|★ AMSTRAD CPC ★ GAMESLIST ★ THE MYSTERY OF ARKHAM MANOR (c) MELBOURNE HOUSE ★|
Conventionally, games that feature joystick control and animated graphics have been labelled "arcade" games, and those that depend on textual input and display have been called "adventures". Melbourne House has been one of the most persistent dabblers in that well-practised art of trying to blend the two together and come up with a true "animated adventure", and Arkham Manor is the latest attempt.
MH started, as some older Pilgs may recall, with a game called Zim Sala Bim on the Commodore. This little jujube had a horizontal picture window and a text-input area below. Whenever you entered, for example, Look, the character on the screen would turn his head and look around him, after which the prog would display a brief message below telling you what he could see.
Other games that have pursued this ideal include Gargoyle s Tir Na Nog. Heavy on the Magick, and (in some respects) some of the Infogrames titles. What's Arkham Manor Uke?
Well, it certainly looks nice. There are four windows, the largest of which shows you a graphic representation of the location. Central to this is the character you control, a local news reporter charged with investigating a series of odd goings-on in the vicinity of the aforesaid manor.
To the right of the location pic is a menu of options. You select an option using the arrow keys; on hitting the spacebar a further sub-menu is presented. For example, if you select "Examine", a little window will open with names of objects available for examination (either because they're in the location or in your inventory). Having entered a command in this fashion, the program then prints a brief response in the text wmdow below.
There's also another multi-purpose window at the bottom of the screen which serves variously as a notepad (on which you can type notes referring to your investigation and recall them later) and a photograph album that holds three pictures captured by the "Camera" command (see below).
Arkham Manor has some very original and well-thought-out touches in it. To start with, as a news reporter you must earn your keep by submitting reports to your local paper. To help you in this task there are two options Report and Camera. Selecting Camera gives you the option of capturing a small area of the location pic as a "photograph" - a little square cursor flashes onto the screen, which you theN move to the desired subject before pressing the spacebar.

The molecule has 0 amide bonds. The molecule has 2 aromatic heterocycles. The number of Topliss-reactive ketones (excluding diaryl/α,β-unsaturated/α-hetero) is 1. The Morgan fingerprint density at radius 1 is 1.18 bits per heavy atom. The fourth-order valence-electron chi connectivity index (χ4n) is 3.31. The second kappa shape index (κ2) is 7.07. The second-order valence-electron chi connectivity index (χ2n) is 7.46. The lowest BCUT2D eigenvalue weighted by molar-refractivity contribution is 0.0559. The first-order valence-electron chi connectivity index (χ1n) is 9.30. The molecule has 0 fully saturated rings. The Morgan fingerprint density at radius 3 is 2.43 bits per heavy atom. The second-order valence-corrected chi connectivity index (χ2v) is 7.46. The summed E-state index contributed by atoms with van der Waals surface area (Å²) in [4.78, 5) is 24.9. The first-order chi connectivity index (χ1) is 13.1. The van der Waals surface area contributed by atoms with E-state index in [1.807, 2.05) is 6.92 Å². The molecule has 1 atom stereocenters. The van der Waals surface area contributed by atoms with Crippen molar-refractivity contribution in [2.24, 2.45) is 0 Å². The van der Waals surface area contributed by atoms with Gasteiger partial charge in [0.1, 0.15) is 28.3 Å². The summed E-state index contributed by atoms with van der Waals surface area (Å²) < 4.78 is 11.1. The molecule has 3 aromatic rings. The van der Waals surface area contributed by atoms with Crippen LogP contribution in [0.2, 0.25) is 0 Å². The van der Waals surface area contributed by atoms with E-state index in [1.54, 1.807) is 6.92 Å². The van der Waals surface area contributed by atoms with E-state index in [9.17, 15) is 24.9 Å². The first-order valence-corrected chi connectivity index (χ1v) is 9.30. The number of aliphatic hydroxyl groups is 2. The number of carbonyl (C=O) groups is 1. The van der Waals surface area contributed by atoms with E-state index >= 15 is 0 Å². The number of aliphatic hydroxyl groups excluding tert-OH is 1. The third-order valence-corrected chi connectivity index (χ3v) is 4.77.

Selecting Report gives you the front page of a newspaper -blank - on which you can (in true desktop-publishing style) enter directly your news story and then select a photo to accompany it. By moving the cursor and the photos about the page you can actually design the front page of your local as you see fit. A very nice touch, thought the Pilg. You can even save or print it!
As far as the display goes, the graphics are attractive (if you've got a colour display - they look a bit muted on a green screen) and of course commands like "Move" make the central character walk (rather slowly and unevenly) off the screen and into the next location. Other characters occasionally come and go in a similar manner, and these can in some instances be communicated with using the "Say" command.
The problem with all these attempts to give us adventure game atmosphere and parsing with arcade visuals is that they are inevitably a compromise. Redhawk had an appalling parser, Heavy on the Magick very few commands (though it was one of the better attempts), and Zim Sala Bim the briefest of text responses. Arkham Manor suffers similarly - its textual responses are very short and hence have little power to conjure up vivid atmosphere or convey anything other than the barest of facts. The graphics are pretty, but the animation is very slow. The gameplay is promising, but (in the pre-production version at any rate) the pace of the game was extremely tedious since the program was trying to do so many things at once.
However, some these drawbacks may be overcome in the final production version - I do hope so because this game has some fresh ideas and, at the right price, could be most attractive.
L'alinéa 8 de l'article L122-5 du Code de la propriété intellectuelle explique que « Lorsque l'œuvre a été divulguée, l'auteur ne peut interdire la reproduction d'une œuvre et sa représentation effectuées à des fins de conservation ou destinées à préserver les conditions de sa consultation à des fins de recherche ou détudes privées par des particuliers, dans les locaux de l'établissement et sur des terminaux dédiés par des bibliothèques accessibles au public, par des musées ou par des services d'archives, sous réserve que ceux-ci ne recherchent aucun avantage économique ou commercial ». Pas de problème donc pour nous!
CPCrulez[Content Management System] v8.7-desktop/cache
L'Amstrad CPC est une machine 8 bits à base d'un Z80 à 4MHz. Le premier de la gamme fut le CPC 464 en 1984, équipé d'un lecteur de cassettes intégré il se plaçait en concurrent du Commodore C64 beaucoup plus compliqué à utiliser et plus cher. Ce fut un réel succès et sorti cette même années le CPC 664 équipé d'un lecteur de disquettes trois pouces intégré. Sa vie fut de courte durée puisqu'en 1985 il fut remplacé par le CPC 6128 qui était plus compact, plus soigné et surtout qui avait 128Ko de RAM au lieu de 64Ko.